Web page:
For her book’s launch event, Jule assembled a panel of scientists, writers and futurists to discusss its themes. I was honoured to be a member of that panel, along with Danbee Kim, Christine Aicardi, Stephen Oram, Alan Ashley and Simon Gosling.
With Jule’s permission, I have reproduced below the two-part question she asked me and the notes I prepared for my answers. I hope they will be of interest and might stimulate further discussion.
Jule’s question(s) to me:
(1) Is there something in our culture that is biased against positive stories?
(2) Are gritty, disastrous, violent, dystopian stories more artistically valid?
Notes for my answers:
(1a) I think our bias toward stories that evoke dark emotions, i.e. fear, anxiety, dread – which I’d argue are often stickier memory-wise than positive ones – predates “culture” as it is commonly understood in Western society (caveat: other cultures might differ). I think this bias is deep-rooted, likely dating back at least to Neolithic cave art, perhaps even to when Neanderthals were widespread (e.g. recent cave art finds c. 65,000 BC). Could the roots of dark fairy tales stretch back to at least Neolithic times? I wouldn’t be surprised.
(1b) In recent decades there have been many more dystopian works than utopian ones (compare the online lists!). This is partly because it’s much easier to create a satisfying story, with characters that develop while overcoming challenges, in a dystopian scenario. But Ursula Le Guin’s The Dispossessed provides a superb counterexample: a satisfying story that fully engages with utopian themes. I think works like The Kind, which engage simultaneously with both extremes, will become increasingly prominent.
(2a) Are negative stories more artistically valid? This is even harder to answer, because what do we mean by the term, and how would we measure it? Is it simply whether (and for how long) a creative work continued to exert influence? To my mind, ongoing relevance isn’t enough to qualify a work as “artistically valid”. Theodore Sturgeon’s Venus Plus X (1960) meditates on gender fluidity in a utopian society in ways that are arguably highly relevant now, but many 2018 readers might find it tedious to read because it is light on plot. But for all that, I think it’s a good book and still well worth reading!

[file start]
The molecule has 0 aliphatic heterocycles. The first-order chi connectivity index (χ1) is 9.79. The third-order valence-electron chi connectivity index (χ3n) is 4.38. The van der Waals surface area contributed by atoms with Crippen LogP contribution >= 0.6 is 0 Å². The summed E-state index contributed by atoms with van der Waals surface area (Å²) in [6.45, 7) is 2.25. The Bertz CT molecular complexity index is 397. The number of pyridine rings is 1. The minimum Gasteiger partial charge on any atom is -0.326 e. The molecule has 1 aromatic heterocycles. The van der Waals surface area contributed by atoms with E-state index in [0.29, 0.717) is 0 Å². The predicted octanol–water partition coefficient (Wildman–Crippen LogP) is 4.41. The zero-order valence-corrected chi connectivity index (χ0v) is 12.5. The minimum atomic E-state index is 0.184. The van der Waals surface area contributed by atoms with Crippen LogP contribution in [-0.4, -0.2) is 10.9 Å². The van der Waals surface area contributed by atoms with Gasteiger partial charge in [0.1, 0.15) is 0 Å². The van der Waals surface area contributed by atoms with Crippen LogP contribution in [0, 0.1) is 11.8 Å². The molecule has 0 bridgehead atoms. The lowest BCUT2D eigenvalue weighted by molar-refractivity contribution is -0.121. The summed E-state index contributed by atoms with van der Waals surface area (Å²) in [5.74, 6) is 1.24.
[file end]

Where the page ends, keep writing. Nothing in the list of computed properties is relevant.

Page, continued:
(2b) Something I find interesting in this context is whether a different ending would have altered our perception of a work’s significance. Would George Orwell’s 1984 be less influential if Winston Smith had evaded Big Brother? Would Margaret Attwood’s The Handmaid’s Tale be less revered if Offred had escaped from the Eyes’ van? Turning that around: Would The Road by Cormac McCarthy be more artistically valid if the boy had died at the end? It’s interesting to speculate, but difficuktto answer.
So I have more questions for you and no clear answers!
After each of the panel members had answered Jule’s questions to them, there was a wider debate, with several intriguing questions coming from members of the audience. It would be inappropriate to record those here, although I have included another of my pre-prepared notes below, which I referred to during those discussions. I used it to introduce a term that seems pertinent to the utopia-dystopia dichotomy and which seemed to gain a little traction that evening.
Do we need (will we see?) more stories of what I’d term “dotopia”? In this scenario, “to do” is the maxim and “it will do” is the goal. Such stories won’t be about the pursuit of utopia (unreachable, in my view) but instead will feature protagonists who strive for solutions that are “good enough”. These stories will explore scenarios where humans strive to make climate change bearable for all, to limit the power of corporations, where everyone will do work that enhances the common good.